This letter was written by Rev. Romulus Barnes (1800-1846), the son of Daniel Giles Barnes (1752-1814) and Sarah Webster (1767-1830). Romulus was married to Olivia Denham (1807-1887).
Romulus was born in Bristol, Connecticut, and graduated from Yale College in 1828. After graduating from the Yale Theological Seminary in 1831, he moved to Illinois where he began to preach. His wife was from Conway, Massachusetts, and she attended Holyoke Seminary under the tutelage of Mary Lyons.
Romulus and Olivia were partners in their ministry on the Illinois frontier. Under the auspices of the American Home Missionary Society, the couple faced danger together as they carried the message of anti-slavery into a land that was largely inhabited by pro-slavery (or at least anti-Black) settlers. They were ostracized by neighbors and by many of the churches. On one occasion Olivia was severely wounded by a stone thrown at her by a pro-slavery mob while her husband delivered an anti-slavery sermon. After the death of her husband in 1846 leaving her with eight children, Olivia carried on her work alone.
Romulus wrote the letter to his brother-in-law, Rev. Lucien Farnham (1799-1874), the first pastor of the Congregational Church in Batavia, Illinois, who was married to Louisa Denham (1804-1833). Louisa’s brother, Butler Denham (1805-1841) was married to a woman named Eunice Storrs (1809-1899). When Butler died in 1841, Eunice took Owen Lovejoy (1811-1864) as her second husband.
[Note: This letter is from the personal collection of Roy Gallup and is published on Spared & Shared by express consent.]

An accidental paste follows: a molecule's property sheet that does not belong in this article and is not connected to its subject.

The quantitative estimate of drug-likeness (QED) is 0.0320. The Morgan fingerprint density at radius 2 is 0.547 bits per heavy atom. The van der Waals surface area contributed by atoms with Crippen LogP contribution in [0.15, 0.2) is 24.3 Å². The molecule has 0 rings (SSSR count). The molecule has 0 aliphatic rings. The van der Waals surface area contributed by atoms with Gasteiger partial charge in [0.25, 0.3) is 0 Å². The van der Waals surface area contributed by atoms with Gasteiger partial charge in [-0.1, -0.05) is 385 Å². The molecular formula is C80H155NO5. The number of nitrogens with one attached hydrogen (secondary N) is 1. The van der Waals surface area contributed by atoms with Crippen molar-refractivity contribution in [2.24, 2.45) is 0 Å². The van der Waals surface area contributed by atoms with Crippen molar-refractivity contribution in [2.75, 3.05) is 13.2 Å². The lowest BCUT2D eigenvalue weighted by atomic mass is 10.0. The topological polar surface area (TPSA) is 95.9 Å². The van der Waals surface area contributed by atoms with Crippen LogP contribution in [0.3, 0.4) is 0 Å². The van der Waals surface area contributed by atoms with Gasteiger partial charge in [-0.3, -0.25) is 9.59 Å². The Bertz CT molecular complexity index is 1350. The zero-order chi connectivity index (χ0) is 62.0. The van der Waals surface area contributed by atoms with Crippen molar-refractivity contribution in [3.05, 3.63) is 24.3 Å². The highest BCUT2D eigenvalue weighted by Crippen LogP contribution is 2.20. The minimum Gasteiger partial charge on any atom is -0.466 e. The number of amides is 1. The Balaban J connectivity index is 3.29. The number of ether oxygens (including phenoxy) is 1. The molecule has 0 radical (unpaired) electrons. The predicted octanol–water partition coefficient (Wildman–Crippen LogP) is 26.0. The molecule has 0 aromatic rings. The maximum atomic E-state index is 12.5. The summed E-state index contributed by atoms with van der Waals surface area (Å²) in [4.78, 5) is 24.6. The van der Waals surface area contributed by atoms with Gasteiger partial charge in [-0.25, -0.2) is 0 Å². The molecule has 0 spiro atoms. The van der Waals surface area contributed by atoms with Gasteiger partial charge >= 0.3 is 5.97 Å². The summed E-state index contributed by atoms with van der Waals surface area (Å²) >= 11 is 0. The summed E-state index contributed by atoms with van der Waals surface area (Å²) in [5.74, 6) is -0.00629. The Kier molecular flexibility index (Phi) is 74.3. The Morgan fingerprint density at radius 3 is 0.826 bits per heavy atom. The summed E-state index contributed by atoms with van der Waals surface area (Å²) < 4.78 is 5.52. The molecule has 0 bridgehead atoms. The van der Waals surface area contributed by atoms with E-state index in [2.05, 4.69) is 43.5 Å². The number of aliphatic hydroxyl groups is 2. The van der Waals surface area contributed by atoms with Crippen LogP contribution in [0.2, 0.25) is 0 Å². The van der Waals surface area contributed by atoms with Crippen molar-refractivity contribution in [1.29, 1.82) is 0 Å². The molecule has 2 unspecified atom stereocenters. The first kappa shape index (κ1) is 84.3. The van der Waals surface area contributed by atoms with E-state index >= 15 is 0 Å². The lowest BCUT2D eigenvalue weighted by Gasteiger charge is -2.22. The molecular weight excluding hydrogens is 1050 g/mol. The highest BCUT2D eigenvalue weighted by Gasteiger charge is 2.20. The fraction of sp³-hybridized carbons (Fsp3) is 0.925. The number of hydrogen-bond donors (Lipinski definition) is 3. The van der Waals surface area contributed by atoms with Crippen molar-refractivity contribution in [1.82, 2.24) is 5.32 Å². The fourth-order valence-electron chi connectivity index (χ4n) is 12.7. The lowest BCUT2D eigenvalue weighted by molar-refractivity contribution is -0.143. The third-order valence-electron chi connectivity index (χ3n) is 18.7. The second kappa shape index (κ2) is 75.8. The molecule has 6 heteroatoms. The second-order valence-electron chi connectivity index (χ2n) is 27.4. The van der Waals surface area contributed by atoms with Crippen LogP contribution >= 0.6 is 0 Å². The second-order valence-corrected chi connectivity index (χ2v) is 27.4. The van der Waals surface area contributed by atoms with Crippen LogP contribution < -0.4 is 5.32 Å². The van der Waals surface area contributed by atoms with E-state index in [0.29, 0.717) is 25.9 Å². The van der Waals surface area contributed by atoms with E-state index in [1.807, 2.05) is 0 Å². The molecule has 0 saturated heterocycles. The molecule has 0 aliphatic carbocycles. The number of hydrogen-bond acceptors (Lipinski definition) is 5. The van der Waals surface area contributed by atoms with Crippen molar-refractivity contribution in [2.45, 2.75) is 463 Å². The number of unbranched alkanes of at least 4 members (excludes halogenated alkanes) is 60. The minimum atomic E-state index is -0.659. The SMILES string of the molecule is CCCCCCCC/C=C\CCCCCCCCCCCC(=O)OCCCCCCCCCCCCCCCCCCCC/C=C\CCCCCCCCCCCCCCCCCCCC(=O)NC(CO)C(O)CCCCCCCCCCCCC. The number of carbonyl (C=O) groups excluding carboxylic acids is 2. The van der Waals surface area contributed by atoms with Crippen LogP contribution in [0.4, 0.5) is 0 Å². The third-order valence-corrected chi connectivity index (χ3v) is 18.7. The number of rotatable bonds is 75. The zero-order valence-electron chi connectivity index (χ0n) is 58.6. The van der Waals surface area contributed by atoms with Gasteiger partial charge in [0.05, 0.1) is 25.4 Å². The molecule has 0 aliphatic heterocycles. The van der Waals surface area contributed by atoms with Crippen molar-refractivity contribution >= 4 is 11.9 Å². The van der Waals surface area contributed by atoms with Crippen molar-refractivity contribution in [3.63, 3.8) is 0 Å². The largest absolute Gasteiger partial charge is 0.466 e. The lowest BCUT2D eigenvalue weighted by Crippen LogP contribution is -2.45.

Washington, Tazewell county, Illinois
January 23, 1843
Dear Bro. Farnum,
Not long after you was here I made up my mind to leave this place. The church generally appear friendly to me & the Elders have frequently expressed the opinion that no more can be raised in this community without the sacrifice of principle, for any man that can be obtained, than for me. However this may be, one thing is certain—they do not do enough for me to justify me in continuing my labors under such a variety of discouragements.
What will be my duty, I know not. I cannot feel it to be my duty to go into a log cabin with my family as we did when our family was small. I cannot consider it to be duty to place my wife where her labors will be greater than they are at present. If you know of any place where we could be useful, please inform me. We should be glad to move early in the spring.
I am happy to inform you that we are at present in the midst of a very inter-revival in the neighborhood of Mr. [Moses] Morse‘s. For several weeks past, I have preached there every Sabbath & for the last three of four weeks. The presence of the Holy Spirit in the congregation has been very manifest. Some five or six have expressed hope in Christ & last evening ten or twelve new cases of seriousness were manifest—all youth from the age 12 to 23 or 24 years. Our prayer is may the work be carried on with great power.
Last week we received a letter from our friend in Conway [Mass.]. Their health was good as usual. They said that they wrote to you some time last summer but had received no answer. They were anxious to hear from you. My wife unites with me in love to you & yours. The children also wished to be remembered to their cousin Louisa. Please write soon.
Very affectionately yours, &c., — R. Barnes